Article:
1st Edition

A Phenomenological Analysis of Envy

By Michael Robert Kelly Copyright 2024

    This book provides a phenomenological analysis of envy. The author’s account takes a descriptive look at the whole experience of envy as it pertains to the envier’s sense of self and the envied.

    Philosophical work on envy has predominately focused on how the envier perceives, thinks about, or schemes against the person envied. This book proposes a phenomenological analysis of envy that articulates its essentially comparative character according to which we can further incorporate the role of the envier. This approach offers a novel contribution in three ways. First, it develops a notion of two predominant ways in which envy expresses itself: one that is bad for the envied and the other that is bad for the envier. Second, it renews the traditional defense of the view that envy is bad or vicious. Third, it provides original phenomenological descriptions of differences between envy and covetousness, indignation, emulation, ressentiment, and jealousy. By drawing on literary sources and social scientific literature, the author provides concrete examples of the lived experience of an envier.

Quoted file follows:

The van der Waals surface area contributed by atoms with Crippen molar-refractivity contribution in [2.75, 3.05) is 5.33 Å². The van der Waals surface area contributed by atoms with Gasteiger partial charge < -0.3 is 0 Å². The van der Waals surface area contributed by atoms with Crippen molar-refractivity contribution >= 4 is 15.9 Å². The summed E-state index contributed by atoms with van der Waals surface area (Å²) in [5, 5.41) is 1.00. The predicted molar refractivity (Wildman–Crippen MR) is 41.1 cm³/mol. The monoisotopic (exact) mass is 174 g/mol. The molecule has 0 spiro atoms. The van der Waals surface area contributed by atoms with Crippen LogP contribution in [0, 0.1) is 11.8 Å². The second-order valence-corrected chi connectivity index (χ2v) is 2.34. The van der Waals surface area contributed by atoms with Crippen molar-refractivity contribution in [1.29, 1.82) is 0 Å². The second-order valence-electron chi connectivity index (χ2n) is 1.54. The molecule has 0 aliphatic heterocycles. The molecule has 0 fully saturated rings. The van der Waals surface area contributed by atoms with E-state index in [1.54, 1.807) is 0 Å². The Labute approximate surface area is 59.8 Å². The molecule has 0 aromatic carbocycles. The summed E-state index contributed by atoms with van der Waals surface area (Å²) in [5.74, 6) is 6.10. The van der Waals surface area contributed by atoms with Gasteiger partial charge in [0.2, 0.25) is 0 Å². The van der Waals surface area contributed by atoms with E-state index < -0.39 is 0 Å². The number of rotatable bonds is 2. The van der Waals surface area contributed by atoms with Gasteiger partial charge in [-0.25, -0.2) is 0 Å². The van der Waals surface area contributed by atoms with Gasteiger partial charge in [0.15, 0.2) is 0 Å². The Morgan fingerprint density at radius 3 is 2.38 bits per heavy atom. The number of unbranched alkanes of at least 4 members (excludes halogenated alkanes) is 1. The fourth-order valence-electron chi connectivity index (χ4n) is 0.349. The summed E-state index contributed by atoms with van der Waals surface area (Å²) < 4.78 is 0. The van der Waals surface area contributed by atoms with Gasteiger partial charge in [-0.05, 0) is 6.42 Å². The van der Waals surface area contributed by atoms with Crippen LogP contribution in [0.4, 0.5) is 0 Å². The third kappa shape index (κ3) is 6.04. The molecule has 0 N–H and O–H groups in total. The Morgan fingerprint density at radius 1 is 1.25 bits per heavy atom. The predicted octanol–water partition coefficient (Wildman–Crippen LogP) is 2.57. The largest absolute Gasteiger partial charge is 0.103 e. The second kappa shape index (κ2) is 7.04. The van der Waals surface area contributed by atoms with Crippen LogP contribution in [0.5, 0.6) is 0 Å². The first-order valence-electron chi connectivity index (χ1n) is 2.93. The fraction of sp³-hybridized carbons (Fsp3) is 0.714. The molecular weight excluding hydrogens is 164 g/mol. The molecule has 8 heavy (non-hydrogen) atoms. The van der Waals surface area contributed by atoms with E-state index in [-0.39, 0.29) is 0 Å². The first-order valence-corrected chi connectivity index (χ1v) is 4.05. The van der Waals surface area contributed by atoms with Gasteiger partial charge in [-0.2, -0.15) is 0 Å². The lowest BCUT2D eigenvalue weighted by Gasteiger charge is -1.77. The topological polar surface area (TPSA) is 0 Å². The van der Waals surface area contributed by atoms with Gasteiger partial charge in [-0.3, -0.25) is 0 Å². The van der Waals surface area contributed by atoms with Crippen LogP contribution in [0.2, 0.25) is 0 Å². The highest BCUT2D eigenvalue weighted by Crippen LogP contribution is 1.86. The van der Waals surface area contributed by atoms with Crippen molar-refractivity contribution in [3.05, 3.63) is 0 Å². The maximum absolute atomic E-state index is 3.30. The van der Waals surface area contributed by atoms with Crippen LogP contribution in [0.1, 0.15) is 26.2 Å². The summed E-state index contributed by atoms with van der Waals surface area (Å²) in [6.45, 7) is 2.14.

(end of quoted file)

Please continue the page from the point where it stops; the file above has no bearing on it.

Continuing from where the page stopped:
A Phenomenological Analysis of Envy will appeal to researchers and advanced students working in ethics, moral psychology, phenomenology, and philosophy of emotion.

    Introduction: A Basic Overview of Envy and Phenomenology

    Part I

    1. Phenomenology of Emotion and Self-Awareness in Envy

    2. An Envier Preoccupied with Himself in an Experience of Envy

    3. An Envier Preoccupied with the Other in an Experience of Envy

    Part II

    4. Envy and Covetousness

    5. Envy, Emulation, Indignation

    6. Envy and Ressentiment

    7. Envy and Two Types of Jealousy


    Michael Robert Kelly is Professor of Philosophy at the University of San Diego. He is author of Phenomenology and the Problem of Time (2016), editor of Bergson and Phenomenology (2010), and co-editor of Michel Henry: The Affects of Thought (2012), Early Phenomenology (2016), and Michel Henry’s Practical Philosophy (2022).